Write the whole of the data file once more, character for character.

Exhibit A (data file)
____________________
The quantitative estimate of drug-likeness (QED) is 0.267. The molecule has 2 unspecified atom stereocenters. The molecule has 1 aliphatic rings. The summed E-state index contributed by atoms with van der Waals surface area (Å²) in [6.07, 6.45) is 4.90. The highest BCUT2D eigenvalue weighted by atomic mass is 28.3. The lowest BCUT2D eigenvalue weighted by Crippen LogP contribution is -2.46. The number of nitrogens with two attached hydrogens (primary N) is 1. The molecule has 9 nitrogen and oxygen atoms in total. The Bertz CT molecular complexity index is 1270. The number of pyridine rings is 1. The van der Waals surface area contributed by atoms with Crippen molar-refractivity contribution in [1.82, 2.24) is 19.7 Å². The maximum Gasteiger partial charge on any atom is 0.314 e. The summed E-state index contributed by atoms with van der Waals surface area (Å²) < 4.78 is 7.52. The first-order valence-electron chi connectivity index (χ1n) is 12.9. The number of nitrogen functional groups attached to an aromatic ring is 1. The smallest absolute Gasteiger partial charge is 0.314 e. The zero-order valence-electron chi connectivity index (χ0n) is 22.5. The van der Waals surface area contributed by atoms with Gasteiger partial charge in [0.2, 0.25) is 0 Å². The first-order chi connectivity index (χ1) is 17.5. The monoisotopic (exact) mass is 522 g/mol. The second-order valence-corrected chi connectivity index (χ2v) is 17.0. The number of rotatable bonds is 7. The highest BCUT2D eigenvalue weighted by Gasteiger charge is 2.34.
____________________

The quantitative estimate of drug-likeness (QED) is 0.267. The molecule has 2 unspecified atom stereocenters. The molecule has 1 aliphatic rings. The summed E-state index contributed by atoms with van der Waals surface area (Å²) in [6.07, 6.45) is 4.90. The highest BCUT2D eigenvalue weighted by atomic mass is 28.3. The lowest BCUT2D eigenvalue weighted by Crippen LogP contribution is -2.46. The number of nitrogens with two attached hydrogens (primary N) is 1. The molecule has 9 nitrogen and oxygen atoms in total. The Bertz CT molecular complexity index is 1270. The number of pyridine rings is 1. The van der Waals surface area contributed by atoms with Crippen molar-refractivity contribution in [1.82, 2.24) is 19.7 Å². The maximum Gasteiger partial charge on any atom is 0.314 e. The summed E-state index contributed by atoms with van der Waals surface area (Å²) < 4.78 is 7.52. The first-order valence-electron chi connectivity index (χ1n) is 12.9. The number of nitrogen functional groups attached to an aromatic ring is 1. The smallest absolute Gasteiger partial charge is 0.314 e. The zero-order valence-electron chi connectivity index (χ0n) is 22.5. The van der Waals surface area contributed by atoms with Gasteiger partial charge in [0.2, 0.25) is 0 Å². The first-order chi connectivity index (χ1) is 17.5. The monoisotopic (exact) mass is 522 g/mol. The second-order valence-corrected chi connectivity index (χ2v) is 17.0. The number of rotatable bonds is 7. The highest BCUT2D eigenvalue weighted by Gasteiger charge is 2.34.